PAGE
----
A Boy and His Dog
In the film A Boy and His Dog (1975), Vic, a teenager, struggles to stay alive in a hostile, post-apocalyptic world. Following a nuclear war, civilisation has collapsed, and anything resembling a society as we know it has clearly been eradicated, as does any notion of moral decency. And, wandering through this remorseless landscape, Vic, relies on his genetically mutated canine companion (Blood), who has telepathic powers, and appears to be intellectually well read.
Vic and Blood are mutually dependent on one another for their survival. The desert wilderness in A Boy and His Dog is sparsely populated, and those who have survived sustain themselves by pilfering stores from beneath the desert sand, taking from the ruined civilisation that pre-existed the nuclear war. The survivors dig holes in the ground, searching for tinned food, and plundering the dangerous subterranean ruins. A Boy and His Dog is about individual self-reliance in a world without a functioning society.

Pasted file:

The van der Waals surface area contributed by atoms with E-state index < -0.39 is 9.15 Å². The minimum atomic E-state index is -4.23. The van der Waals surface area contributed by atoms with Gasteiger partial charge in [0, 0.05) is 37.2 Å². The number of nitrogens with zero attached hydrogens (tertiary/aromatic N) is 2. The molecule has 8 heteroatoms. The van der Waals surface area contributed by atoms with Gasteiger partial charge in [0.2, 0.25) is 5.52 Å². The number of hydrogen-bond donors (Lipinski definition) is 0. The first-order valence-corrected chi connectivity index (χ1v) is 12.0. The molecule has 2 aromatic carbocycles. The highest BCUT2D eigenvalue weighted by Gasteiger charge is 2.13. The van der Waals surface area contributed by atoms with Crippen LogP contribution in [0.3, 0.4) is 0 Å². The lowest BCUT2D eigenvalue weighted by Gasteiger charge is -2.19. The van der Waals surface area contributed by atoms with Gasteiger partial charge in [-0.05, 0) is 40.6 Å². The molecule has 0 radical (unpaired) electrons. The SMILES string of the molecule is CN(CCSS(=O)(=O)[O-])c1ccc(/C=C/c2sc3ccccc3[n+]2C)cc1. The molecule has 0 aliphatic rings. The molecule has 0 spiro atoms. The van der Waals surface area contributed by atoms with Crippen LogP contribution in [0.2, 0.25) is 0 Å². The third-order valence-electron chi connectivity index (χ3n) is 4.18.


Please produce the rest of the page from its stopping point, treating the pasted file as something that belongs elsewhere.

Telefon combines the conspiracy theory story, the spy movie, a detective story (hunting down a ruthless psycho), and an action thriller, with a hint of romance thrown in at the end. Borzov is the classic dangerous foe who is effectively working for ‘us’ to stop a nuclear war. The sleeper agent (which has been explored from the Soviet viewpoint more recently in the US TV series The Americans), presents a sympathetic portrayal of the Russian hero and his female accomplice. Their adversary, Dalchimsky, is a classic psychotic madman who must be tracked down and stopped, by any means possible. Dalchimsky is the creepy monster hiding in plain sight, a man in a business suit.